The straw poll is "primarily a fundraiser," Ginty said — as opposed to the caucuses, which are seen as elections. She said she thinks people enjoy the straw poll because "it's like a carnival."
With its long food lines, musical performances featuring everyone from Mike Huckabee to Randy Travis and freebie giveaways, the 2011 Ames Straw Poll did very much resemble a carnival — or the Iowa State Fair that so many Republican candidates have visited this week.
"This is a great thing for Iowa," said Gov. Terry Branstad, who voted in the poll but will not divulge who received his vote because he just wants to be a "good host."
King believes the Ames Straw Poll is especially important because it levels the playing field for Republican candidates.
"There's nothing else that does it like this," King said. "And who's better at it than Iowans? We're measuring the authenticity of the candidate."
King remembered, as a chid, asking his father if he could have been president. He was inspired by his father's eventual answer: "I suppose I could have."
If Iowa were to lose its straw poll and caucus, "those little kids aren't going to hear that message anymore," King said. He believes that without the straw poll, the candidate with the most money can buy a "media image" without having to let people get to know him or her as a person.
Rep. Thaddeus McCotter, who received just 35 votes in the Ames Straw Poll, did not expect to win. Instead, he saw the event as "an introduction."
"We have not paid for anybody's ballot. We're not busing anybody in," McCotter said during a break from playing guitar on his stage at the straw poll. "Again, it's an introduction. The caucuses will be the ultimate test, and we are going to compete in those. I think you have to."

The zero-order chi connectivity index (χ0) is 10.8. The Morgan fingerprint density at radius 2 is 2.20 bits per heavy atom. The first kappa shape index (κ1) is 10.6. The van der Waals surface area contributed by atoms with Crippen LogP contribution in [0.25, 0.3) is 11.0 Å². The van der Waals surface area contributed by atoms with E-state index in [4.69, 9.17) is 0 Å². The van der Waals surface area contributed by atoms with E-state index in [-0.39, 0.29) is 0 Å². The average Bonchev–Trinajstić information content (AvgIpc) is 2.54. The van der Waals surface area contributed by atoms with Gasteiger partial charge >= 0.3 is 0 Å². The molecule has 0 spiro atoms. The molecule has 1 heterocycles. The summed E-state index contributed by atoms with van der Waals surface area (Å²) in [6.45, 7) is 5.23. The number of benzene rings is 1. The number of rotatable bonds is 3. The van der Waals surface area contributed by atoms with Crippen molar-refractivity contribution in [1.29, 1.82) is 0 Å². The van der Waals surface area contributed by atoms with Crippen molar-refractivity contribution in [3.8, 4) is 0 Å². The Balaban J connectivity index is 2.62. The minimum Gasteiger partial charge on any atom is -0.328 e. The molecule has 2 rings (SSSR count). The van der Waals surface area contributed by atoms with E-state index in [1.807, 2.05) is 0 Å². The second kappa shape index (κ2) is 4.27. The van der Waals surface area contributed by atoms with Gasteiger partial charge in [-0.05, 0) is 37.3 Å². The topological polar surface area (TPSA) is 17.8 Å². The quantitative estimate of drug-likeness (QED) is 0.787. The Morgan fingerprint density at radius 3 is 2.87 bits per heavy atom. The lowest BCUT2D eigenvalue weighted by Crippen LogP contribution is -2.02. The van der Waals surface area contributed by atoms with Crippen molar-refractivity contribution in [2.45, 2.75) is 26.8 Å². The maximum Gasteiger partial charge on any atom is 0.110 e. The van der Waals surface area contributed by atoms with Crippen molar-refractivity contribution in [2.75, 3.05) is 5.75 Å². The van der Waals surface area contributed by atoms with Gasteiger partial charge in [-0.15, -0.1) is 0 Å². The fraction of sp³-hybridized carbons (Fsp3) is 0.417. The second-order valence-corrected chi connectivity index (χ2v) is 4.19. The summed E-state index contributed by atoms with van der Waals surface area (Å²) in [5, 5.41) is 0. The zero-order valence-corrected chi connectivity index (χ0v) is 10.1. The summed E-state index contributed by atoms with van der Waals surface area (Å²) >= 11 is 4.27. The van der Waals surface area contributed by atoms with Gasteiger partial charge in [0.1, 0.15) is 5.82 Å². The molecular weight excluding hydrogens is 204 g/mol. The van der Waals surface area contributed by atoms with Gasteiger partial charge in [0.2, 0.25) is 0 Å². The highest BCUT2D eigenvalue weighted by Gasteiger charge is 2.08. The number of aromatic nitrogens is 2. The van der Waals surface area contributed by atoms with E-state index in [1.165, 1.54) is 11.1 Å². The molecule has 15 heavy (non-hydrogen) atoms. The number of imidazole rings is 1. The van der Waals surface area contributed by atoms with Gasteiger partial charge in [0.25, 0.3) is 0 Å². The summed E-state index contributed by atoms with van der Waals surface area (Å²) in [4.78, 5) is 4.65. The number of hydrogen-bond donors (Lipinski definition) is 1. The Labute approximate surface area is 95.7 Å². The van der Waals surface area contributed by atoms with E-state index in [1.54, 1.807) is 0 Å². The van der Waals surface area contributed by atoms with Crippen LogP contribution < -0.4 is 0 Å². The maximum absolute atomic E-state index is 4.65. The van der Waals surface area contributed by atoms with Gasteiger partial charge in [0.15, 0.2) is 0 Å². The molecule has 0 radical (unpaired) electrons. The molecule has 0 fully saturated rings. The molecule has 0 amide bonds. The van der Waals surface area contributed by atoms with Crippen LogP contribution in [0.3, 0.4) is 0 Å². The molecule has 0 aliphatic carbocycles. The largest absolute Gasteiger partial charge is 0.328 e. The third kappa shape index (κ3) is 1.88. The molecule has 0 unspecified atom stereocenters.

Roecker, however, is not inclined to agree with King's or McCotter's interpretations. The caucuses, in his opinion, do much more to gauge Iowans' opinions than the straw poll does.
"Although the caucuses are organized and run by each party, they're not a fundraising event, and they take place in every precinct across the state, which makes it much more accessible for Iowans to participate," Roecker said.
According to Schmidt's column, "the 'magic' of the straw poll is ... the ultimate objective is for a candidate to surpass previous expectations of how well they might do in the straw poll itself or how well the candidate might do in the actual caucuses. So the winner is not always the number one vote getter, but whoever beat the predictions, beat the expectations."
If what Schmidt says is true, then former Sen. Rick Santorum can chalk this one up as a win. Santorum could be seen mingling with supporters all day, and during his straw poll speech, he described his campaign as "the little engine that could ... scratching and clawing for any recognition we can get." He finished in fourth place Saturday.
While fundraising is the primary aim of the Ames Straw Poll, the amount of money spent by a candidate does not necessarily indicate the level of success he or she will achieve.
According to the conservative news site The Iowa Republican, Paul spent the most — by far — on his straw poll lot, shelling out $31,000. Bachmann paid $17,000, and third-place candidate Tim Pawlenty paid $15,000 for his out-of-the-way lot. Santorum also spent $15,000. McCotter, however, was the second-highest spender. His lot cost $18,000.